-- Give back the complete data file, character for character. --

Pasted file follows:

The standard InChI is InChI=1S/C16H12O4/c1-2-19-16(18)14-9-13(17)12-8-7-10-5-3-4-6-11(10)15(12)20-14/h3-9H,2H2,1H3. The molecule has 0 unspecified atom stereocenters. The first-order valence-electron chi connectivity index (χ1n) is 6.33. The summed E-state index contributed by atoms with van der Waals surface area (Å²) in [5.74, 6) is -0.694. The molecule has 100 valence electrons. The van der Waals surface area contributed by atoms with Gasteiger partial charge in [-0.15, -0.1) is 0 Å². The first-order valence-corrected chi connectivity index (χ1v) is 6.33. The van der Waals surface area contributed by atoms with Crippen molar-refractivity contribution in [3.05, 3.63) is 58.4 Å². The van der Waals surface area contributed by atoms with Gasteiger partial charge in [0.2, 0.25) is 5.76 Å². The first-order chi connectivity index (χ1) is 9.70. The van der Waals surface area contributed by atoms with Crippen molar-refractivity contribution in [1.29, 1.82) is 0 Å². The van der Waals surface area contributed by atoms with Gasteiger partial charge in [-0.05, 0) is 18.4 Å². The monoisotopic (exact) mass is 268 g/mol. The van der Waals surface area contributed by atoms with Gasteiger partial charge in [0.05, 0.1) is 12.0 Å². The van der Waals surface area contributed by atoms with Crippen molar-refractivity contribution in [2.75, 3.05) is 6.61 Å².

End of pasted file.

The standard InChI is InChI=1S/C16H12O4/c1-2-19-16(18)14-9-13(17)12-8-7-10-5-3-4-6-11(10)15(12)20-14/h3-9H,2H2,1H3. The molecule has 0 unspecified atom stereocenters. The first-order valence-electron chi connectivity index (χ1n) is 6.33. The summed E-state index contributed by atoms with van der Waals surface area (Å²) in [5.74, 6) is -0.694. The molecule has 100 valence electrons. The van der Waals surface area contributed by atoms with Gasteiger partial charge in [-0.15, -0.1) is 0 Å². The first-order valence-corrected chi connectivity index (χ1v) is 6.33. The van der Waals surface area contributed by atoms with Crippen molar-refractivity contribution in [3.05, 3.63) is 58.4 Å². The van der Waals surface area contributed by atoms with Gasteiger partial charge in [0.2, 0.25) is 5.76 Å². The first-order chi connectivity index (χ1) is 9.70. The van der Waals surface area contributed by atoms with Crippen molar-refractivity contribution in [1.29, 1.82) is 0 Å². The van der Waals surface area contributed by atoms with Gasteiger partial charge in [-0.05, 0) is 18.4 Å². The monoisotopic (exact) mass is 268 g/mol. The van der Waals surface area contributed by atoms with Gasteiger partial charge in [0.05, 0.1) is 12.0 Å². The van der Waals surface area contributed by atoms with Crippen molar-refractivity contribution in [2.75, 3.05) is 6.61 Å².